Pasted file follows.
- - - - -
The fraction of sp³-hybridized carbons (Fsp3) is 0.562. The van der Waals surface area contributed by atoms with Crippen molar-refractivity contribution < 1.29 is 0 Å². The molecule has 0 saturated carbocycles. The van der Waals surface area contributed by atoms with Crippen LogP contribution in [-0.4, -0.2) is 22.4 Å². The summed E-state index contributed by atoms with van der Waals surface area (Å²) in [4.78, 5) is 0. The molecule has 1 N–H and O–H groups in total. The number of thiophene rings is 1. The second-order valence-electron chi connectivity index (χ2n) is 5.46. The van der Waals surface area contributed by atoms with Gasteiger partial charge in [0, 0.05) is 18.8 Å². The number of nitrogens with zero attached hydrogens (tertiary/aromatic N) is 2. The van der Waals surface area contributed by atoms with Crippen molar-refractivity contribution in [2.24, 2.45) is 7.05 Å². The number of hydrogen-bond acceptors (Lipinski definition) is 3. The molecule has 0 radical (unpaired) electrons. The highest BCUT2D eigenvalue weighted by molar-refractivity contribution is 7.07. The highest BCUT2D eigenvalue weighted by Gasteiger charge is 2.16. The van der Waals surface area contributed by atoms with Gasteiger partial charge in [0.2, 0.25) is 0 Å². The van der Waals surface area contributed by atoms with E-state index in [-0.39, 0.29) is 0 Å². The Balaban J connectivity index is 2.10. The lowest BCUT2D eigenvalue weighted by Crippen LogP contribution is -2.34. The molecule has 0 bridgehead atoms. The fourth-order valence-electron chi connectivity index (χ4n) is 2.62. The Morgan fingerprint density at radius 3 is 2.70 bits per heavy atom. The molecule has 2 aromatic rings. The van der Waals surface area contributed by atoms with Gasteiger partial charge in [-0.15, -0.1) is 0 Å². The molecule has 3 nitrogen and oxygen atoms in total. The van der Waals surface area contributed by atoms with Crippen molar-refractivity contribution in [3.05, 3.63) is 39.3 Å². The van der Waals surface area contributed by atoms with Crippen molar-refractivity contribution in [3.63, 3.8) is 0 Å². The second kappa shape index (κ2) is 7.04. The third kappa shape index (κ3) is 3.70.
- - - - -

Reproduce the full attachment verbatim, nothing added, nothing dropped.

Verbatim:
The fraction of sp³-hybridized carbons (Fsp3) is 0.562. The van der Waals surface area contributed by atoms with Crippen molar-refractivity contribution < 1.29 is 0 Å². The molecule has 0 saturated carbocycles. The van der Waals surface area contributed by atoms with Crippen LogP contribution in [-0.4, -0.2) is 22.4 Å². The summed E-state index contributed by atoms with van der Waals surface area (Å²) in [4.78, 5) is 0. The molecule has 1 N–H and O–H groups in total. The number of thiophene rings is 1. The second-order valence-electron chi connectivity index (χ2n) is 5.46. The van der Waals surface area contributed by atoms with Gasteiger partial charge in [0, 0.05) is 18.8 Å². The number of nitrogens with zero attached hydrogens (tertiary/aromatic N) is 2. The van der Waals surface area contributed by atoms with Crippen molar-refractivity contribution in [2.24, 2.45) is 7.05 Å². The number of hydrogen-bond acceptors (Lipinski definition) is 3. The molecule has 0 radical (unpaired) electrons. The highest BCUT2D eigenvalue weighted by molar-refractivity contribution is 7.07. The highest BCUT2D eigenvalue weighted by Gasteiger charge is 2.16. The van der Waals surface area contributed by atoms with Gasteiger partial charge in [0.2, 0.25) is 0 Å². The van der Waals surface area contributed by atoms with E-state index in [-0.39, 0.29) is 0 Å². The Balaban J connectivity index is 2.10. The lowest BCUT2D eigenvalue weighted by Crippen LogP contribution is -2.34. The molecule has 0 bridgehead atoms. The fourth-order valence-electron chi connectivity index (χ4n) is 2.62. The Morgan fingerprint density at radius 3 is 2.70 bits per heavy atom. The molecule has 2 aromatic rings. The van der Waals surface area contributed by atoms with Gasteiger partial charge in [-0.15, -0.1) is 0 Å². The molecule has 3 nitrogen and oxygen atoms in total. The van der Waals surface area contributed by atoms with Crippen molar-refractivity contribution in [3.05, 3.63) is 39.3 Å². The van der Waals surface area contributed by atoms with Crippen molar-refractivity contribution in [3.63, 3.8) is 0 Å². The second kappa shape index (κ2) is 7.04. The third kappa shape index (κ3) is 3.70.